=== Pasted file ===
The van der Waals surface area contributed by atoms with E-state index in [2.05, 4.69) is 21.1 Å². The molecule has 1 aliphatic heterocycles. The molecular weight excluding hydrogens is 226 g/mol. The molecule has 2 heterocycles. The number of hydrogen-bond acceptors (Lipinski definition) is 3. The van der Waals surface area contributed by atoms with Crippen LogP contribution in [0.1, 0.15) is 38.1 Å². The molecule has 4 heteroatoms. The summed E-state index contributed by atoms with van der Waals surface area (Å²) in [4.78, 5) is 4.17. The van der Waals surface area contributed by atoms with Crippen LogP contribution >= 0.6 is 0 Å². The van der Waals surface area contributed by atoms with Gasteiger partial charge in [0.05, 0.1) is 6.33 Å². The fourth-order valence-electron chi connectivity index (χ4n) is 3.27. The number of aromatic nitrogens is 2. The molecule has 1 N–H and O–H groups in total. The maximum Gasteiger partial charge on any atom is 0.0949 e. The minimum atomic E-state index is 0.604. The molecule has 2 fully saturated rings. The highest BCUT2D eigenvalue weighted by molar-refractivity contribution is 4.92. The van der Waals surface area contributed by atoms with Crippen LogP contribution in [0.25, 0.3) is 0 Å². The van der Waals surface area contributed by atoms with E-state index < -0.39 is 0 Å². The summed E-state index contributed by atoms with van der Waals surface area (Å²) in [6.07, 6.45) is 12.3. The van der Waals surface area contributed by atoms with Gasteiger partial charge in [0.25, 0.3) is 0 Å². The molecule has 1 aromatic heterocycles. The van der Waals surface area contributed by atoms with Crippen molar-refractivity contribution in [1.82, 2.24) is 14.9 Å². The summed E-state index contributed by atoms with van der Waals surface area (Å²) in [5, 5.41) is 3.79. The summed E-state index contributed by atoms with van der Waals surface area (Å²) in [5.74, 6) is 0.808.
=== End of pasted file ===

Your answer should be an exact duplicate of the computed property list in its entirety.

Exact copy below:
The van der Waals surface area contributed by atoms with E-state index in [2.05, 4.69) is 21.1 Å². The molecule has 1 aliphatic heterocycles. The molecular weight excluding hydrogens is 226 g/mol. The molecule has 2 heterocycles. The number of hydrogen-bond acceptors (Lipinski definition) is 3. The van der Waals surface area contributed by atoms with Crippen LogP contribution in [0.1, 0.15) is 38.1 Å². The molecule has 4 heteroatoms. The summed E-state index contributed by atoms with van der Waals surface area (Å²) in [4.78, 5) is 4.17. The van der Waals surface area contributed by atoms with Crippen LogP contribution >= 0.6 is 0 Å². The van der Waals surface area contributed by atoms with Gasteiger partial charge in [0.05, 0.1) is 6.33 Å². The fourth-order valence-electron chi connectivity index (χ4n) is 3.27. The number of aromatic nitrogens is 2. The molecule has 1 N–H and O–H groups in total. The maximum Gasteiger partial charge on any atom is 0.0949 e. The minimum atomic E-state index is 0.604. The molecule has 2 fully saturated rings. The highest BCUT2D eigenvalue weighted by molar-refractivity contribution is 4.92. The van der Waals surface area contributed by atoms with Crippen LogP contribution in [0.25, 0.3) is 0 Å². The van der Waals surface area contributed by atoms with E-state index < -0.39 is 0 Å². The summed E-state index contributed by atoms with van der Waals surface area (Å²) in [6.07, 6.45) is 12.3. The van der Waals surface area contributed by atoms with Gasteiger partial charge in [0.25, 0.3) is 0 Å². The molecule has 1 aromatic heterocycles. The van der Waals surface area contributed by atoms with Crippen molar-refractivity contribution in [1.82, 2.24) is 14.9 Å². The summed E-state index contributed by atoms with van der Waals surface area (Å²) in [5, 5.41) is 3.79. The summed E-state index contributed by atoms with van der Waals surface area (Å²) in [5.74, 6) is 0.808.